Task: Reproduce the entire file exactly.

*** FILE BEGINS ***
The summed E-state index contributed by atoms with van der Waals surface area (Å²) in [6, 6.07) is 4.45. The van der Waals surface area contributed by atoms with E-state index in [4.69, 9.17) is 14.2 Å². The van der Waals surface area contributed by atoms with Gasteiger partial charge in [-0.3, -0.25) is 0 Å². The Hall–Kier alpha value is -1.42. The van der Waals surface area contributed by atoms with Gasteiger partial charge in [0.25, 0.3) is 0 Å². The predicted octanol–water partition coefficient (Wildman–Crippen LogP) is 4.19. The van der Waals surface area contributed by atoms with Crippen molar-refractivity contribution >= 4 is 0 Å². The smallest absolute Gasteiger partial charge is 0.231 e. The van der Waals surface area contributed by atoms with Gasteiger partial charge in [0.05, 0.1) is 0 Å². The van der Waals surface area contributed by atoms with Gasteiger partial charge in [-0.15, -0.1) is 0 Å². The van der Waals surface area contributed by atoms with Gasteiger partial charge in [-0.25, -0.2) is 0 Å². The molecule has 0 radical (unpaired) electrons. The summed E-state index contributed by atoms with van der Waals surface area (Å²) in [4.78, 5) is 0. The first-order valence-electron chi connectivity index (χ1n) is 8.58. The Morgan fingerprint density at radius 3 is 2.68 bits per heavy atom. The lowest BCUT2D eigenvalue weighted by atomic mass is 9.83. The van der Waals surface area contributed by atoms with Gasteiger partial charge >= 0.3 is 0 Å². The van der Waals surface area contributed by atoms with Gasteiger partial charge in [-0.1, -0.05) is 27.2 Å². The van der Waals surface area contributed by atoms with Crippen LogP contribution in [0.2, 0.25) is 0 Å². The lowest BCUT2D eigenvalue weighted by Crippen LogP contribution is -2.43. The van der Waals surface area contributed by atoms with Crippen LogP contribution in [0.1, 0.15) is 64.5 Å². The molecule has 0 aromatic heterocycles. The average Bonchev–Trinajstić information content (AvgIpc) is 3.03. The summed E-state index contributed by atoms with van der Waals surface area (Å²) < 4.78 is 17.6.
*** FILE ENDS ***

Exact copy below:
The summed E-state index contributed by atoms with van der Waals surface area (Å²) in [6, 6.07) is 4.45. The van der Waals surface area contributed by atoms with E-state index in [4.69, 9.17) is 14.2 Å². The van der Waals surface area contributed by atoms with Gasteiger partial charge in [-0.3, -0.25) is 0 Å². The Hall–Kier alpha value is -1.42. The van der Waals surface area contributed by atoms with Gasteiger partial charge in [0.25, 0.3) is 0 Å². The predicted octanol–water partition coefficient (Wildman–Crippen LogP) is 4.19. The van der Waals surface area contributed by atoms with Crippen molar-refractivity contribution >= 4 is 0 Å². The smallest absolute Gasteiger partial charge is 0.231 e. The van der Waals surface area contributed by atoms with Gasteiger partial charge in [0.05, 0.1) is 0 Å². The van der Waals surface area contributed by atoms with Gasteiger partial charge in [-0.15, -0.1) is 0 Å². The van der Waals surface area contributed by atoms with Gasteiger partial charge in [-0.25, -0.2) is 0 Å². The molecule has 0 radical (unpaired) electrons. The summed E-state index contributed by atoms with van der Waals surface area (Å²) in [4.78, 5) is 0. The first-order valence-electron chi connectivity index (χ1n) is 8.58. The Morgan fingerprint density at radius 3 is 2.68 bits per heavy atom. The lowest BCUT2D eigenvalue weighted by atomic mass is 9.83. The van der Waals surface area contributed by atoms with Gasteiger partial charge >= 0.3 is 0 Å². The van der Waals surface area contributed by atoms with Gasteiger partial charge in [-0.1, -0.05) is 27.2 Å². The van der Waals surface area contributed by atoms with Crippen LogP contribution in [0.2, 0.25) is 0 Å². The lowest BCUT2D eigenvalue weighted by Crippen LogP contribution is -2.43. The van der Waals surface area contributed by atoms with Crippen LogP contribution in [0.1, 0.15) is 64.5 Å². The molecule has 0 aromatic heterocycles. The average Bonchev–Trinajstić information content (AvgIpc) is 3.03. The summed E-state index contributed by atoms with van der Waals surface area (Å²) < 4.78 is 17.6.